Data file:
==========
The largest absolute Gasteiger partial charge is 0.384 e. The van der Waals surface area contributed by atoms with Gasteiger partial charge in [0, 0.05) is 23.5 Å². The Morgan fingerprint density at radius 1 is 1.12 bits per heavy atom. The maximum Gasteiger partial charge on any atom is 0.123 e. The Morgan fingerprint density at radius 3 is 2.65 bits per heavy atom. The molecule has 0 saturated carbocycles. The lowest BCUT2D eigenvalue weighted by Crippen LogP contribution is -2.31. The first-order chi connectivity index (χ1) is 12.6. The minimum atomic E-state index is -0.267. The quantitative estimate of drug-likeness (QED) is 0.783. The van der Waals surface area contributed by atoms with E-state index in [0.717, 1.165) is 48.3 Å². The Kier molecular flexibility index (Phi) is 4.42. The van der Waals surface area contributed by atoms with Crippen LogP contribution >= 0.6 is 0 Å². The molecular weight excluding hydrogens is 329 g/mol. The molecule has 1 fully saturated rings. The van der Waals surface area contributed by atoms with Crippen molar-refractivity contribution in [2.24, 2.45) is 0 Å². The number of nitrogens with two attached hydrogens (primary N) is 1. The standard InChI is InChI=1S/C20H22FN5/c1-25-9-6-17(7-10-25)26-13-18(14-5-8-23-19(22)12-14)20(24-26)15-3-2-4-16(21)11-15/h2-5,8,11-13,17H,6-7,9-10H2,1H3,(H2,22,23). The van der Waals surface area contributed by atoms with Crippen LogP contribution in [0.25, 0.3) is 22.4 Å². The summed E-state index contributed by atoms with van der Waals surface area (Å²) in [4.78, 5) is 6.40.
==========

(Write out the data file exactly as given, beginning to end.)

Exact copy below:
The largest absolute Gasteiger partial charge is 0.384 e. The van der Waals surface area contributed by atoms with Gasteiger partial charge in [0, 0.05) is 23.5 Å². The Morgan fingerprint density at radius 1 is 1.12 bits per heavy atom. The maximum Gasteiger partial charge on any atom is 0.123 e. The Morgan fingerprint density at radius 3 is 2.65 bits per heavy atom. The molecule has 0 saturated carbocycles. The lowest BCUT2D eigenvalue weighted by Crippen LogP contribution is -2.31. The first-order chi connectivity index (χ1) is 12.6. The minimum atomic E-state index is -0.267. The quantitative estimate of drug-likeness (QED) is 0.783. The van der Waals surface area contributed by atoms with E-state index in [0.717, 1.165) is 48.3 Å². The Kier molecular flexibility index (Phi) is 4.42. The van der Waals surface area contributed by atoms with Crippen LogP contribution >= 0.6 is 0 Å². The molecular weight excluding hydrogens is 329 g/mol. The molecule has 1 fully saturated rings. The van der Waals surface area contributed by atoms with Crippen molar-refractivity contribution in [2.24, 2.45) is 0 Å². The number of nitrogens with two attached hydrogens (primary N) is 1. The standard InChI is InChI=1S/C20H22FN5/c1-25-9-6-17(7-10-25)26-13-18(14-5-8-23-19(22)12-14)20(24-26)15-3-2-4-16(21)11-15/h2-5,8,11-13,17H,6-7,9-10H2,1H3,(H2,22,23). The van der Waals surface area contributed by atoms with Crippen LogP contribution in [0.25, 0.3) is 22.4 Å². The summed E-state index contributed by atoms with van der Waals surface area (Å²) in [4.78, 5) is 6.40.